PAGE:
It might be a personal preference, but I find indenting the entire procedure body massively helps making a module easier to read - the only thing that's left in column 1 is module-level declarations, procedure signatures, and line labels. Conversely, not indenting the entire procedure body makes it harder to tell which procedure starts/ends where in a module.
Sub SaveFile(fName As String)
The procedure is implicitly
Public, which makes it hard to tell whether it's meant to be used in the same module, or if it's meant to be called by code outside the module. If it's meant to be used in the same module, make it
Private. If not, make it explicitly
fName parameter is implicitly passed
ByRef, which means if
SaveFile reassigns the parameter, the new value will be visible at the call site. If that's intentional, an explicit
ByRef modifier should be there. Given the parameter isn't reassigned in the body of the procedure, it should be passed
It's not clear how the procedure is used, but it seems
cancelSave is declared outside the procedure. If it's in the same module, it should be
Private. If it's in another module, then it's
Public and you have a global variable... and in all likelihood (assuming
SaveFile is called from some
BeforeSave event handler) it could be avoided by making the procedure a
Function that returns a
Public Function SaveFile(ByVal fName As String) As Boolean
I strongly doubt you actually need a global variable for this.
The procedure feels wrong, because error-handling logic is intertwined with the actual procedure logic; these
On Error and
GoTo statements obscure the intent of the code.
Typically, error-handling is done in a dedicated subroutine, and no
GoTo statement is needed - you want to run some logic in a loop until the user cancels out; it's much clearer if you use one of VBA's many loop structures instead of implementing that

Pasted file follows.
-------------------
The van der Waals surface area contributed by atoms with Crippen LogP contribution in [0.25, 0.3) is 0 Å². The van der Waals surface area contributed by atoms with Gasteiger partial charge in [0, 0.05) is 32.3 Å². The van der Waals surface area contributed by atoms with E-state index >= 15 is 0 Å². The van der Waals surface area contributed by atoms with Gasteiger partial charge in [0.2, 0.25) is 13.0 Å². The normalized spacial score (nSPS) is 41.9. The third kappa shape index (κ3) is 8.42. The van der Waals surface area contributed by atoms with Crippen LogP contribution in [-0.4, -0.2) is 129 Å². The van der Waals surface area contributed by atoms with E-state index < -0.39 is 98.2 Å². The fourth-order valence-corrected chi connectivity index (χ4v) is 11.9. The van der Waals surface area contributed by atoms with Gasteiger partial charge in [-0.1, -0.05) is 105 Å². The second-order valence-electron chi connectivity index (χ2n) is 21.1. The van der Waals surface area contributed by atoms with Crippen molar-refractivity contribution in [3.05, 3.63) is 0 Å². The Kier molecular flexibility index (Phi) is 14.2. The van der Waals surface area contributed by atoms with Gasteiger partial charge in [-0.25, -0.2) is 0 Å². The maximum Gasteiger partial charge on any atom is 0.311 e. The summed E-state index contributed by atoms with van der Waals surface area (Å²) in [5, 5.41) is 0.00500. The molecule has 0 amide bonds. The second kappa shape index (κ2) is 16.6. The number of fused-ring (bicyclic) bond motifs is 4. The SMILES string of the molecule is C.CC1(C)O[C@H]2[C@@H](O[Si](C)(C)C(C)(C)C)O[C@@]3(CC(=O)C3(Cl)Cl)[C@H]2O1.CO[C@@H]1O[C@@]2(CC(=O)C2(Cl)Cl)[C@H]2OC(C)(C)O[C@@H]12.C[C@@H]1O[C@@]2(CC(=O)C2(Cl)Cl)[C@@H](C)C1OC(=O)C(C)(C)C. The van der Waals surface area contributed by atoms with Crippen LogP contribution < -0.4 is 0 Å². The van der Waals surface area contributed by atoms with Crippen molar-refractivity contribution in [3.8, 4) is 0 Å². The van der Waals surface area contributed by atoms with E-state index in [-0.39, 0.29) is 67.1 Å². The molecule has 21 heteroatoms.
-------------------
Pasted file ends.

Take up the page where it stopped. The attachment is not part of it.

Let's take a moment to consider this alternative implementation:
Public Function SaveFile(Optional ByVal initialPath As String = vbNullString) As Boolean
On Error GoTo CleanFail
Dim cancelSaveHandler As Boolean
Dim completed As Boolean
While Not completed
Dim result As Variant
result = Application.GetSaveAsFileName(InitialFileName:=initialPath, FileFilter:="Excel Files (*.xlsx), *.xlsx")
If VarType(result) = vbBoolean Then
'cancelling GetSaveAsFileName dialog returns False:
cancelSaveHandler = True
completed = Not result
'ElseIf Dir(result) = vbNullString Then
' 'selected file doesn't exist, try saving:
' ActiveWorkbook.SaveAs FileName:=result, FileFormat:=xlWorkbook, ConflictResolution:=xlLocalSessionChanges
SaveFile = cancelSaveHandler
completed = (MsgBox("An unexpected error has occurred while saving. Try again?", vbYesNo + vbExclamation) = vbNo)
- The parameter is
Optional, because it's not really required; it's also named in a way that doesn't suggest that that's the name we're saving the file with.
- The loop is explicit; there's no
- The error-handling logic is completely separated from the procedure's actual logic.
- Error handling doesn't leave unexpected errors dangling unhandled, and only ever runs when a runtime error happens.
- No implicit conversion from
Variant/Boolean when evaluating whether the
GetSaveAsFileName dialog was cancelled.
- No more double-negative when checking if the file exists.
- Checking if the file exists is redundant if we're going to save either way;
xlWorkbook is the default format anyway, and what's wrong with prompting for conflict resultion (the default behavior) if/when applicable?
- User knows what's happening and why, at all times.
- We're returning a value to the caller instead of assigning a global variable: there are no side-effects to global state.
In an ideal world, there would also be a
VB_Description attribute, to describe what the function does:
Attribute SaveFile.VB_Description = "Prompts user for a non-existing file name and saves the active workbook. Returns True if 'BeforeSave' handler should be cancelled."
You can set this procedure attribute via the Object Browser, by browsing to the function, right-clicking, selecting "Properties" in the context menu, and entering a value in the "Description" box. That description will then be visible in the Object Browser:
Ideally all public members should have a description.